Blood drinking Devil

June 14, 2019

In fact, existing evidence forces us to accept that Vlad the Impaler was not the inspiration for Stoker’s Dracula. Although for many people today the two have become almost synonymous, the nature of the connection is highly speculative. There is no longer any doubt about where Stoker found the name “Dracula.” We know from his working papers (housed at the Rosenbach Museum in Philadelphia) that by March 1890 he had already started work on the novel and had even selected a name for his vampire—Count Wampyr. We also know from the papers that, in the summer of the same year while vacationing at Whitby, Stoker came across the name “Dracula” in a book that he borrowed from the Whitby Public Library: William Wilkinson’s An Account of the Principalities of Wallachia and Moldavia(1820). It contains a few brief references to a “Voivode Dracula” (never referred to as Vlad) who crossed the Danube and attacked Turkish troops. But what seems to have attracted Stoker was a footnote in which Wilkinson states that “Dracula in Wallachian language means Devil”. Stoker supplemented this with scraps of Romanian history from other sources (which he carefully listed in his notes) and fleshed out a history for his Count Dracula. Wilkinson is Stoker’s only known source for information on the historical namesake. Everything else is speculation.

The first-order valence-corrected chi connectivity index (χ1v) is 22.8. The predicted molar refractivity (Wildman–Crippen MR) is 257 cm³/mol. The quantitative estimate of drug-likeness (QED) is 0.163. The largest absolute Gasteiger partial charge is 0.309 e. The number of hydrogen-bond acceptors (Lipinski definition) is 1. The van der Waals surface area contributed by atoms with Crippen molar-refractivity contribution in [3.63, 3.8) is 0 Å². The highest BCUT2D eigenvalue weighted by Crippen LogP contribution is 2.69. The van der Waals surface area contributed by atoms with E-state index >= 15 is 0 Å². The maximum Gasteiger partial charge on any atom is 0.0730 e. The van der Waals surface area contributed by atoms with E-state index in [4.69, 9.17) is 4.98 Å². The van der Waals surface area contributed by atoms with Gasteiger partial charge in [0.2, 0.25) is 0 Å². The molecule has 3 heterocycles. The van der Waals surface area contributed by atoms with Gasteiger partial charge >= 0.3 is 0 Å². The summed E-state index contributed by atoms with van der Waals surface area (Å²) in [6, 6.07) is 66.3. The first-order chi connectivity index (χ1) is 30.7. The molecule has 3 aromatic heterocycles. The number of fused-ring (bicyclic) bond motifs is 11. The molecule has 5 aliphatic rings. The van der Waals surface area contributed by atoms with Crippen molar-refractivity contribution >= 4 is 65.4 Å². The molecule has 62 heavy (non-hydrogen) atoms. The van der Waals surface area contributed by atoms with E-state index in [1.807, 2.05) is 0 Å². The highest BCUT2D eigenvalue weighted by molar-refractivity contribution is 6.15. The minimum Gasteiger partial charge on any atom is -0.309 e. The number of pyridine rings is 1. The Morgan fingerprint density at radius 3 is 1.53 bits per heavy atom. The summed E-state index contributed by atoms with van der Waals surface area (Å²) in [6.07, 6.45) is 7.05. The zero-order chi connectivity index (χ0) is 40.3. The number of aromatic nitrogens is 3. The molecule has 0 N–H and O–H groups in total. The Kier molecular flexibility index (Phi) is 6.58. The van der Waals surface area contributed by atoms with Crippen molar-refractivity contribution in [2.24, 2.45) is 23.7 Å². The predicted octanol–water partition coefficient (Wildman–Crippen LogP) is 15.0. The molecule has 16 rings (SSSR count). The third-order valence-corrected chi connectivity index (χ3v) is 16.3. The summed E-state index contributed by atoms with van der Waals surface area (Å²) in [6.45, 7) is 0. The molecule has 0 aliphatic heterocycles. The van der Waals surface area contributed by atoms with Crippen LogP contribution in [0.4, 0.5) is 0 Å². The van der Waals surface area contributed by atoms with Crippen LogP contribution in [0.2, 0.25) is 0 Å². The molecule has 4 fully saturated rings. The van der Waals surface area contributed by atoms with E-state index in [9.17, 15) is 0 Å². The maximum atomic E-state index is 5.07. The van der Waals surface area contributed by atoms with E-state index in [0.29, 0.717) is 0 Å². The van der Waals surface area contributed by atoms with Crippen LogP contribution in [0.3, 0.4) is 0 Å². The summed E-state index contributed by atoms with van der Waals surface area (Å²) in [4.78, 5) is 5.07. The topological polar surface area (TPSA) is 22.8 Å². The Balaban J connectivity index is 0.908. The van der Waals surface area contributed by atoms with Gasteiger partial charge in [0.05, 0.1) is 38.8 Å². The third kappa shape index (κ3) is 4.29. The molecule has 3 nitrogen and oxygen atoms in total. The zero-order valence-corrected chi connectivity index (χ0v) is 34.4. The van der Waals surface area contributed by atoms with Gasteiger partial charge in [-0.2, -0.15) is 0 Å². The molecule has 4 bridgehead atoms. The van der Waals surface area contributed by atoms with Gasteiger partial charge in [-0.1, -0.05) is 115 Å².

Elizabeth Miller
Coitus interruptus: Sex, Bram Stoker, and Dracula

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